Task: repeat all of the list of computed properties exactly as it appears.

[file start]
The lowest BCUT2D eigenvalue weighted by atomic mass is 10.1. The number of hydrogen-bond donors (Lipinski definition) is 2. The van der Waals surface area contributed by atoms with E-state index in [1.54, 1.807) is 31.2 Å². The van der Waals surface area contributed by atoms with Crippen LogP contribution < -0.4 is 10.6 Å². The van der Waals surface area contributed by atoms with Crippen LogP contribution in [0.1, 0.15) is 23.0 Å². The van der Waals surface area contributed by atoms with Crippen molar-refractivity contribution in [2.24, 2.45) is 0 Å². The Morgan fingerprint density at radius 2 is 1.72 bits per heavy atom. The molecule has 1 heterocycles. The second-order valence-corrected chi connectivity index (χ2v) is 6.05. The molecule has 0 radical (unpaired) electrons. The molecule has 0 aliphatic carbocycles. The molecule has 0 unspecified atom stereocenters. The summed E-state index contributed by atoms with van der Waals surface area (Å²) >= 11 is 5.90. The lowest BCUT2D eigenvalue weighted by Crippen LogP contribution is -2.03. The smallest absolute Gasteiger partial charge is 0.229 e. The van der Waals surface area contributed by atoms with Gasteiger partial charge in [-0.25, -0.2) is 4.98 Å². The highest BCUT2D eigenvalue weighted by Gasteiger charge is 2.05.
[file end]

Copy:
The lowest BCUT2D eigenvalue weighted by atomic mass is 10.1. The number of hydrogen-bond donors (Lipinski definition) is 2. The van der Waals surface area contributed by atoms with E-state index in [1.54, 1.807) is 31.2 Å². The van der Waals surface area contributed by atoms with Crippen LogP contribution < -0.4 is 10.6 Å². The van der Waals surface area contributed by atoms with Crippen LogP contribution in [0.1, 0.15) is 23.0 Å². The van der Waals surface area contributed by atoms with Crippen molar-refractivity contribution in [2.24, 2.45) is 0 Å². The Morgan fingerprint density at radius 2 is 1.72 bits per heavy atom. The molecule has 1 heterocycles. The second-order valence-corrected chi connectivity index (χ2v) is 6.05. The molecule has 0 radical (unpaired) electrons. The molecule has 0 aliphatic carbocycles. The molecule has 0 unspecified atom stereocenters. The summed E-state index contributed by atoms with van der Waals surface area (Å²) >= 11 is 5.90. The lowest BCUT2D eigenvalue weighted by Crippen LogP contribution is -2.03. The smallest absolute Gasteiger partial charge is 0.229 e. The van der Waals surface area contributed by atoms with Gasteiger partial charge in [-0.25, -0.2) is 4.98 Å². The highest BCUT2D eigenvalue weighted by Gasteiger charge is 2.05.